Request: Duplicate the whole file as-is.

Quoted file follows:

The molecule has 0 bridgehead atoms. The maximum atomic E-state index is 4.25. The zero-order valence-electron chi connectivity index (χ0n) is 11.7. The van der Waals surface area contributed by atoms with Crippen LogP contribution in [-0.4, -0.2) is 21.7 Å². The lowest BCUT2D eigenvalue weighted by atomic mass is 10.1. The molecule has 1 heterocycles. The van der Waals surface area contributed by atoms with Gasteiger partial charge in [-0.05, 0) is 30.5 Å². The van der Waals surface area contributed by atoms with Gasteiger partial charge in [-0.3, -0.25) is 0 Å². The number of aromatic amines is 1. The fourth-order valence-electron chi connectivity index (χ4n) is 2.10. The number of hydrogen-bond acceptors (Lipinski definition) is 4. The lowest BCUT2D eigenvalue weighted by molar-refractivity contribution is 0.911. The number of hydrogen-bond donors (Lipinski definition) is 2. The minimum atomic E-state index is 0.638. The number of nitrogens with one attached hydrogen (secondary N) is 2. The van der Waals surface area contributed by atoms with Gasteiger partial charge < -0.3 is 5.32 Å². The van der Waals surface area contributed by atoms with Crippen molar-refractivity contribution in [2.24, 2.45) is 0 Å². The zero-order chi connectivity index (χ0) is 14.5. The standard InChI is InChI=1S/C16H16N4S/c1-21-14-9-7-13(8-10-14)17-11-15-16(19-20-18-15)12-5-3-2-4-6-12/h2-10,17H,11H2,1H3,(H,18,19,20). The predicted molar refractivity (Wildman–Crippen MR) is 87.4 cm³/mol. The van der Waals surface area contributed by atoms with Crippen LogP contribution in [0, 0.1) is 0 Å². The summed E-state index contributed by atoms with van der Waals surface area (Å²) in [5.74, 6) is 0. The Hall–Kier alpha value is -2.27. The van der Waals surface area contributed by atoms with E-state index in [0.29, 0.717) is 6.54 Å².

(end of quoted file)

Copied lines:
The molecule has 0 bridgehead atoms. The maximum atomic E-state index is 4.25. The zero-order valence-electron chi connectivity index (χ0n) is 11.7. The van der Waals surface area contributed by atoms with Crippen LogP contribution in [-0.4, -0.2) is 21.7 Å². The lowest BCUT2D eigenvalue weighted by atomic mass is 10.1. The molecule has 1 heterocycles. The van der Waals surface area contributed by atoms with Gasteiger partial charge in [-0.05, 0) is 30.5 Å². The van der Waals surface area contributed by atoms with Gasteiger partial charge in [-0.3, -0.25) is 0 Å². The number of aromatic amines is 1. The fourth-order valence-electron chi connectivity index (χ4n) is 2.10. The number of hydrogen-bond acceptors (Lipinski definition) is 4. The lowest BCUT2D eigenvalue weighted by molar-refractivity contribution is 0.911. The number of hydrogen-bond donors (Lipinski definition) is 2. The minimum atomic E-state index is 0.638. The number of nitrogens with one attached hydrogen (secondary N) is 2. The van der Waals surface area contributed by atoms with Gasteiger partial charge < -0.3 is 5.32 Å². The van der Waals surface area contributed by atoms with Crippen molar-refractivity contribution in [2.24, 2.45) is 0 Å². The zero-order chi connectivity index (χ0) is 14.5. The standard InChI is InChI=1S/C16H16N4S/c1-21-14-9-7-13(8-10-14)17-11-15-16(19-20-18-15)12-5-3-2-4-6-12/h2-10,17H,11H2,1H3,(H,18,19,20). The predicted molar refractivity (Wildman–Crippen MR) is 87.4 cm³/mol. The van der Waals surface area contributed by atoms with Crippen LogP contribution in [0, 0.1) is 0 Å². The summed E-state index contributed by atoms with van der Waals surface area (Å²) in [5.74, 6) is 0. The Hall–Kier alpha value is -2.27. The van der Waals surface area contributed by atoms with E-state index in [0.29, 0.717) is 6.54 Å².